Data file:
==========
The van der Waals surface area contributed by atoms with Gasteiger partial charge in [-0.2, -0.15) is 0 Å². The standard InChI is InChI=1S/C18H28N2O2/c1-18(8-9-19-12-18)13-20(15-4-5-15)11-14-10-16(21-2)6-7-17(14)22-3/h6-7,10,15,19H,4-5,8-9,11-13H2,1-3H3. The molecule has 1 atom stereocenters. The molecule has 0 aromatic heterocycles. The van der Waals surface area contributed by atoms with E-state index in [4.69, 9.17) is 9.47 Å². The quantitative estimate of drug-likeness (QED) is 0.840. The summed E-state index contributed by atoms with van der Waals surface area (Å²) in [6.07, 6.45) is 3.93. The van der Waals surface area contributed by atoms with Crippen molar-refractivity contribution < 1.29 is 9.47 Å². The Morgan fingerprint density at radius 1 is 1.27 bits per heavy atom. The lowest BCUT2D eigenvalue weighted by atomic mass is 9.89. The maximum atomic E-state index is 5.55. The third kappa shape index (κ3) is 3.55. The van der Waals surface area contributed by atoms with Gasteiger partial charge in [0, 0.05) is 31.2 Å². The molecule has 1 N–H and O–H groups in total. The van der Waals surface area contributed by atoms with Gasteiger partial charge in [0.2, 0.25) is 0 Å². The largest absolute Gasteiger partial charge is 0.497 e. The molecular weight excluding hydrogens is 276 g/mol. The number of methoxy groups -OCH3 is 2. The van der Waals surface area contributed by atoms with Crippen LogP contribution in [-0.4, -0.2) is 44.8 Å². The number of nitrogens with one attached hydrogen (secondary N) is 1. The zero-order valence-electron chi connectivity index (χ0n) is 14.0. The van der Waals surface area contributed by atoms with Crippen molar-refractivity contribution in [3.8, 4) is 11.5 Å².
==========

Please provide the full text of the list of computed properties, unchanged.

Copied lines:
The van der Waals surface area contributed by atoms with Gasteiger partial charge in [-0.2, -0.15) is 0 Å². The standard InChI is InChI=1S/C18H28N2O2/c1-18(8-9-19-12-18)13-20(15-4-5-15)11-14-10-16(21-2)6-7-17(14)22-3/h6-7,10,15,19H,4-5,8-9,11-13H2,1-3H3. The molecule has 1 atom stereocenters. The molecule has 0 aromatic heterocycles. The van der Waals surface area contributed by atoms with E-state index in [4.69, 9.17) is 9.47 Å². The quantitative estimate of drug-likeness (QED) is 0.840. The summed E-state index contributed by atoms with van der Waals surface area (Å²) in [6.07, 6.45) is 3.93. The van der Waals surface area contributed by atoms with Crippen molar-refractivity contribution < 1.29 is 9.47 Å². The Morgan fingerprint density at radius 1 is 1.27 bits per heavy atom. The lowest BCUT2D eigenvalue weighted by atomic mass is 9.89. The maximum atomic E-state index is 5.55. The third kappa shape index (κ3) is 3.55. The van der Waals surface area contributed by atoms with Gasteiger partial charge in [0, 0.05) is 31.2 Å². The molecule has 1 N–H and O–H groups in total. The van der Waals surface area contributed by atoms with Gasteiger partial charge in [0.2, 0.25) is 0 Å². The largest absolute Gasteiger partial charge is 0.497 e. The molecular weight excluding hydrogens is 276 g/mol. The number of methoxy groups -OCH3 is 2. The van der Waals surface area contributed by atoms with Crippen LogP contribution in [-0.4, -0.2) is 44.8 Å². The number of nitrogens with one attached hydrogen (secondary N) is 1. The zero-order valence-electron chi connectivity index (χ0n) is 14.0. The van der Waals surface area contributed by atoms with Crippen molar-refractivity contribution in [3.8, 4) is 11.5 Å².